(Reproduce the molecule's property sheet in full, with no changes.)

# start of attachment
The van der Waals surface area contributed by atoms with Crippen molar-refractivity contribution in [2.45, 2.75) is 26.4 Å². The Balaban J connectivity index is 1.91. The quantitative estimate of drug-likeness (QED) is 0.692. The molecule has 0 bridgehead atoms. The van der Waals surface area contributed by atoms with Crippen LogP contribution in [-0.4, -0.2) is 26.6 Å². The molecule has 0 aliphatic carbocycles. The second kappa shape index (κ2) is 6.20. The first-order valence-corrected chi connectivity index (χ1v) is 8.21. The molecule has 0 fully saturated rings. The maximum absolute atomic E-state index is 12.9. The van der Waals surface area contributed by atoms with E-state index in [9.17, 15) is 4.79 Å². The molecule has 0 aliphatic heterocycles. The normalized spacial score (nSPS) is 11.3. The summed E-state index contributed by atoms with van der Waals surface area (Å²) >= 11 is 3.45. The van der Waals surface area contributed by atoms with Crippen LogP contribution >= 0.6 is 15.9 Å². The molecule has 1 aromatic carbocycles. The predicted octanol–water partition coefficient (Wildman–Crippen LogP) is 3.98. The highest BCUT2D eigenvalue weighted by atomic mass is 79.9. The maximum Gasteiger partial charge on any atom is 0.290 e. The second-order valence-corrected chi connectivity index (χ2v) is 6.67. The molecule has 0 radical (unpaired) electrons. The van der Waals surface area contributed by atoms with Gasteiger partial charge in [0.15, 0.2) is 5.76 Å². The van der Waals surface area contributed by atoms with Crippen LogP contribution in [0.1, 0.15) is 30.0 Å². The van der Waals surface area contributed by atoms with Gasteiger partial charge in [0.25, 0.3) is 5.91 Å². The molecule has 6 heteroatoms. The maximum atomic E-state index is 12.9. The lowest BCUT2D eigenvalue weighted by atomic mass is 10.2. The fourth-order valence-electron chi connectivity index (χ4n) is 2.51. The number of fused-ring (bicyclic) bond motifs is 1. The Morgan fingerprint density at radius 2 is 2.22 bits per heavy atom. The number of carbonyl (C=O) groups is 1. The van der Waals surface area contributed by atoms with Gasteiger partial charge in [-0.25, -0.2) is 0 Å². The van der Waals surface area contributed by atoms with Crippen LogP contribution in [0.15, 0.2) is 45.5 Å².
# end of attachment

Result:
The van der Waals surface area contributed by atoms with Crippen molar-refractivity contribution in [2.45, 2.75) is 26.4 Å². The Balaban J connectivity index is 1.91. The quantitative estimate of drug-likeness (QED) is 0.692. The molecule has 0 bridgehead atoms. The van der Waals surface area contributed by atoms with Crippen LogP contribution in [-0.4, -0.2) is 26.6 Å². The molecule has 0 aliphatic carbocycles. The second kappa shape index (κ2) is 6.20. The first-order valence-corrected chi connectivity index (χ1v) is 8.21. The molecule has 0 fully saturated rings. The maximum absolute atomic E-state index is 12.9. The van der Waals surface area contributed by atoms with E-state index in [9.17, 15) is 4.79 Å². The molecule has 0 aliphatic heterocycles. The normalized spacial score (nSPS) is 11.3. The summed E-state index contributed by atoms with van der Waals surface area (Å²) >= 11 is 3.45. The van der Waals surface area contributed by atoms with Crippen LogP contribution >= 0.6 is 15.9 Å². The molecule has 1 aromatic carbocycles. The predicted octanol–water partition coefficient (Wildman–Crippen LogP) is 3.98. The highest BCUT2D eigenvalue weighted by atomic mass is 79.9. The maximum Gasteiger partial charge on any atom is 0.290 e. The second-order valence-corrected chi connectivity index (χ2v) is 6.67. The molecule has 0 radical (unpaired) electrons. The van der Waals surface area contributed by atoms with Gasteiger partial charge in [0.15, 0.2) is 5.76 Å². The van der Waals surface area contributed by atoms with Crippen LogP contribution in [0.1, 0.15) is 30.0 Å². The van der Waals surface area contributed by atoms with Gasteiger partial charge in [0.25, 0.3) is 5.91 Å². The molecule has 6 heteroatoms. The maximum atomic E-state index is 12.9. The lowest BCUT2D eigenvalue weighted by atomic mass is 10.2. The fourth-order valence-electron chi connectivity index (χ4n) is 2.51. The number of fused-ring (bicyclic) bond motifs is 1. The Morgan fingerprint density at radius 2 is 2.22 bits per heavy atom. The number of carbonyl (C=O) groups is 1. The van der Waals surface area contributed by atoms with Gasteiger partial charge in [-0.25, -0.2) is 0 Å². The van der Waals surface area contributed by atoms with Crippen LogP contribution in [0.15, 0.2) is 45.5 Å².